Europe’s south suffering more from euro effect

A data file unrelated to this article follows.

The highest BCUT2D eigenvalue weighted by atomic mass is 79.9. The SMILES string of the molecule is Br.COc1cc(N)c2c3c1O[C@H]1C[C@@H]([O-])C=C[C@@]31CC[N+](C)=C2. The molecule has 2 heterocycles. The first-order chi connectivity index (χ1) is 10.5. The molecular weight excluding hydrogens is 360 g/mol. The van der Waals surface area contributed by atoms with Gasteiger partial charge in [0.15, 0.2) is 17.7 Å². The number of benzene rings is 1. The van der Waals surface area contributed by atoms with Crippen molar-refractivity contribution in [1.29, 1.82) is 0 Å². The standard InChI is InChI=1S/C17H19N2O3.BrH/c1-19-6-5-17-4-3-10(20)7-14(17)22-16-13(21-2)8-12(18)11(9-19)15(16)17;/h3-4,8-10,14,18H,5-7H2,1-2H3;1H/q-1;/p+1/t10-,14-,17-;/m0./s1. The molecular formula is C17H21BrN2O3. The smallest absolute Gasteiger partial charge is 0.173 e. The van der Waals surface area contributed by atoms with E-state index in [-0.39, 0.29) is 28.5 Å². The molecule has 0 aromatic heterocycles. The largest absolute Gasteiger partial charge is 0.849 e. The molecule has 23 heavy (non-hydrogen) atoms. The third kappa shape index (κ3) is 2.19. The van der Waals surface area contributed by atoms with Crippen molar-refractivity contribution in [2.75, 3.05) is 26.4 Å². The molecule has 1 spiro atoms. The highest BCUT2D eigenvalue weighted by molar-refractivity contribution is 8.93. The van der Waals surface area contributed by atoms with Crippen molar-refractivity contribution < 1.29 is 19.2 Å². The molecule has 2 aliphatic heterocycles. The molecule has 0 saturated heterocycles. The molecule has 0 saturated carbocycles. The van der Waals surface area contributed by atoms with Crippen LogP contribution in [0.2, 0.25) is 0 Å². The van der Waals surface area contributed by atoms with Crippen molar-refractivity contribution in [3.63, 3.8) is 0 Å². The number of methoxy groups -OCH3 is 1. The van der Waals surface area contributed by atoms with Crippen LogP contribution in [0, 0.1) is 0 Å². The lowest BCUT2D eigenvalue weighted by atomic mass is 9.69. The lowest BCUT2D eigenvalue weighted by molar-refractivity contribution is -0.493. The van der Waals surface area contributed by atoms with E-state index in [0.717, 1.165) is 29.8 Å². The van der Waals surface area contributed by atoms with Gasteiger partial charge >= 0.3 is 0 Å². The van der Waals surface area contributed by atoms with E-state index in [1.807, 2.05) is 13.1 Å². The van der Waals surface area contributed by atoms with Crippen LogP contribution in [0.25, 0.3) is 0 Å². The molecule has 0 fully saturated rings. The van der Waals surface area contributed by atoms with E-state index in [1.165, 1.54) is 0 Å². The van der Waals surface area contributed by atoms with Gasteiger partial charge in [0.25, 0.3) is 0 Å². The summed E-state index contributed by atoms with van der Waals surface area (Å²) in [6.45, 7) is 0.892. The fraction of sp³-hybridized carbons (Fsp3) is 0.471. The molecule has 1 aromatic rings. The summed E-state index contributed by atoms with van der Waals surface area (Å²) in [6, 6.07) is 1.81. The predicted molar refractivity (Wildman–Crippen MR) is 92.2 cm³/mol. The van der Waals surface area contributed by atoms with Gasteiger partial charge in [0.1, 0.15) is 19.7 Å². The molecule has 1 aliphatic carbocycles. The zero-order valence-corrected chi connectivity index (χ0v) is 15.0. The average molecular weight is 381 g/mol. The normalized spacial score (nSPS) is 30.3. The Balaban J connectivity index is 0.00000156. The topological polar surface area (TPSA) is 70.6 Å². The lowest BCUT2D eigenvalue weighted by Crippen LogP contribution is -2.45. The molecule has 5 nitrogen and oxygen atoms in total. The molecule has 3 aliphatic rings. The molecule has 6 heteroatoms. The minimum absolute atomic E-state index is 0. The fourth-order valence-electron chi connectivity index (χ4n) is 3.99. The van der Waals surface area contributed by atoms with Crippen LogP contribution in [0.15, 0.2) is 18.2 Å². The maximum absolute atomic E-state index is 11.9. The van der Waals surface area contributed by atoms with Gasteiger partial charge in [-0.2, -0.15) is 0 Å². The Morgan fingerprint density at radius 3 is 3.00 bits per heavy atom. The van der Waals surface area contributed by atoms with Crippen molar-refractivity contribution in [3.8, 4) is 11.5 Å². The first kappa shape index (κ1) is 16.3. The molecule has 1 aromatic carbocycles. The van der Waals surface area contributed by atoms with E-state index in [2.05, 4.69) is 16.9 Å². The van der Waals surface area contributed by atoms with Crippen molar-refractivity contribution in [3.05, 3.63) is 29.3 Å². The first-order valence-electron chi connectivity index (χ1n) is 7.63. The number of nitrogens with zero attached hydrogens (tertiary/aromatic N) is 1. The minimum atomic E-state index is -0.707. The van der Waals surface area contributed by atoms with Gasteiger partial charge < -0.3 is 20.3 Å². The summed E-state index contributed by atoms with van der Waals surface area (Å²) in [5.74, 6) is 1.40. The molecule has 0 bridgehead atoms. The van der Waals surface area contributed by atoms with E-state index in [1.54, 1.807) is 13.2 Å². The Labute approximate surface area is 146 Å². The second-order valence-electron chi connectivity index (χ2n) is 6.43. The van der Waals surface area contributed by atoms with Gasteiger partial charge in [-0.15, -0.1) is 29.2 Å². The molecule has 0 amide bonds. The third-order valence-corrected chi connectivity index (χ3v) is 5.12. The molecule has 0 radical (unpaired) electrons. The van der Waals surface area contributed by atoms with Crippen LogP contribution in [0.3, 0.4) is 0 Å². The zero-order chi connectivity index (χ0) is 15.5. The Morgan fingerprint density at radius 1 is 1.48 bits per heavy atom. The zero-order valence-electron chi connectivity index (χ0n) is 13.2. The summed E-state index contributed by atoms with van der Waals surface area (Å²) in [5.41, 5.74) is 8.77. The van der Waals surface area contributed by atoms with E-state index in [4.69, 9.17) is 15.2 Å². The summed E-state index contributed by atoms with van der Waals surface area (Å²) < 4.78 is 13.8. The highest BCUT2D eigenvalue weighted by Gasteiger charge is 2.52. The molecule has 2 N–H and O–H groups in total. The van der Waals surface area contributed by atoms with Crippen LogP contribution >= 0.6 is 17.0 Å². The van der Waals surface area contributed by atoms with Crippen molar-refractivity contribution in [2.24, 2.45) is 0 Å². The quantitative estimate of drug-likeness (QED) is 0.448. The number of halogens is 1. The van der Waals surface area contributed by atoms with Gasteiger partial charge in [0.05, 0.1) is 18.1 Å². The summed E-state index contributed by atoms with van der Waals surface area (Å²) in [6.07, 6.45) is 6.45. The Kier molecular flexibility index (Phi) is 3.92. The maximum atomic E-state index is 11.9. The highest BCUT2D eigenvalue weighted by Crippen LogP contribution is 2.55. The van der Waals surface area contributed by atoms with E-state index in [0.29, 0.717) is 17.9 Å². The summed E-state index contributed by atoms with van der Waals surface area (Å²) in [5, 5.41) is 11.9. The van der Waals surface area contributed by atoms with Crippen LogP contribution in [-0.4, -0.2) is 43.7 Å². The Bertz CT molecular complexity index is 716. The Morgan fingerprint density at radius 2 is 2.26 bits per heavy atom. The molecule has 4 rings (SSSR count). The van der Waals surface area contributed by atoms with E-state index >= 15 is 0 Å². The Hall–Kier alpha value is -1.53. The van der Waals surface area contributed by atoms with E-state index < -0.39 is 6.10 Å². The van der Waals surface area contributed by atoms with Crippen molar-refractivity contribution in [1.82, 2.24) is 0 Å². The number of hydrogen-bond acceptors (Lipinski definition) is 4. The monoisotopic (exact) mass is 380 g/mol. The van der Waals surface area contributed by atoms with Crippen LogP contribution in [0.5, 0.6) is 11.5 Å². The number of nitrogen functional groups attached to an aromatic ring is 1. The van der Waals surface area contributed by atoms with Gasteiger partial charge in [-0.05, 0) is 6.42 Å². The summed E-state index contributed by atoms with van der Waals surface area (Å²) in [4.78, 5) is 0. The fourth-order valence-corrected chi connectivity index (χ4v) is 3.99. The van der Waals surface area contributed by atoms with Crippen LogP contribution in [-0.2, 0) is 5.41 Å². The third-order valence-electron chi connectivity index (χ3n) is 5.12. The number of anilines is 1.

Many people thought that the euro would reduce the wide discrepancies in the prices of various products between member states and bring about the much-touted convergence. Eventually it was realized that the gap had not been bridged at all. There may be one single currency but there are a wide variety of prices for the same manufactured foods. At the same time, euro experts saw the cost of living rise to new heights. The question on everyone’s lips was whether the introduction of the euro was nothing more than a way of raising prices. If stronger states such as Germany have managed to absorb the shockwaves of a higher cost of living in a more satisfactory manner, the average Portuguese, Greek or even Italian consumer has seen his income lose value and household budgets cover fewer and fewer items. According to a survey by BEUC, the EU’s largest consumer organization, price rises in 2001 and 2002 were as follows: Germany: Two years after the adoption of the euro, the Germans still call it the «teuro,» a play on the word «teur» (expensive), yet according to the consumer price index, prices rose just 1.2 percent during the first one-and-a-half years and have remained stable since then. Eating out costs 3 percent more, cinema tickets have gone up by 2.3 percent and newspapers by 4.4 percent. Italy: The situation here is quite different and indicative of what is happening in southern Europe. First of all, the official statistical service Ishtat recorded an inflation rate of 2.8 percent during the second year of the currency union and food price rises of 3.2 percent. The rival institute Eurispes, however, puts food price rises at 29 percent. The consumer union Altroconsumo has recorded an 18.5 percent rise in the price of oranges, 6.5 percent in the price of meat and a 10 percent rise in public transport fares. According to a report by BEUC, Italians are spending more money than previously, because euro prices seem lower to them than lira. Spain: All products and services have become more expensive in Spain over the past two years. Price rises since September 2001 have averaged at 3.6 percent. According to allegations made to consumer groups, the categories of products most affected have been cosmetics (13.2 percent), magazines and newspapers (8 percent) and tobacco products (7.7 percent). Metro tickets have also gone up since 2002 (10 tickets now cost 5 euros, up from 4.57 euros). Restaurant and hotel prices have also increased, although cinema tickets are down by 0.3 percent. France: The consumer group UFC has recorded an average increase of 4 percent on 54 basic household items during the first two years of the euro. Some meat, dairy and delicatessen items have risen by up to 30 percent.